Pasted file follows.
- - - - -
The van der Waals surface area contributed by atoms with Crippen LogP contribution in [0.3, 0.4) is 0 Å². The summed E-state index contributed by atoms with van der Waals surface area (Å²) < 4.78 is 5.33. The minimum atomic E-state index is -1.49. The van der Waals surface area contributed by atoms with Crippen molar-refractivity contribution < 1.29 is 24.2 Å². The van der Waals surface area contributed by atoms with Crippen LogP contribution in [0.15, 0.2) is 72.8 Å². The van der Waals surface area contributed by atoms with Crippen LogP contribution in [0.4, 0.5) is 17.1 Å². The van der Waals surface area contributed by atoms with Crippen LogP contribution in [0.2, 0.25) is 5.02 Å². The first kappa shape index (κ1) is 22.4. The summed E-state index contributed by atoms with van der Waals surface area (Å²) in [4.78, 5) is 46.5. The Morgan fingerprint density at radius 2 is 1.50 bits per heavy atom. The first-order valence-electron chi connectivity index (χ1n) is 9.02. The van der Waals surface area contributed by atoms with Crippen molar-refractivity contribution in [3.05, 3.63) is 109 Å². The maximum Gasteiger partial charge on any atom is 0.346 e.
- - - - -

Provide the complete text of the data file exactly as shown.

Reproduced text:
The van der Waals surface area contributed by atoms with Crippen LogP contribution in [0.3, 0.4) is 0 Å². The summed E-state index contributed by atoms with van der Waals surface area (Å²) < 4.78 is 5.33. The minimum atomic E-state index is -1.49. The van der Waals surface area contributed by atoms with Crippen molar-refractivity contribution < 1.29 is 24.2 Å². The van der Waals surface area contributed by atoms with Crippen LogP contribution in [0.15, 0.2) is 72.8 Å². The van der Waals surface area contributed by atoms with Crippen LogP contribution in [0.4, 0.5) is 17.1 Å². The van der Waals surface area contributed by atoms with Crippen LogP contribution in [0.2, 0.25) is 5.02 Å². The first kappa shape index (κ1) is 22.4. The summed E-state index contributed by atoms with van der Waals surface area (Å²) in [4.78, 5) is 46.5. The Morgan fingerprint density at radius 2 is 1.50 bits per heavy atom. The first-order valence-electron chi connectivity index (χ1n) is 9.02. The van der Waals surface area contributed by atoms with Crippen molar-refractivity contribution in [3.05, 3.63) is 109 Å². The maximum Gasteiger partial charge on any atom is 0.346 e.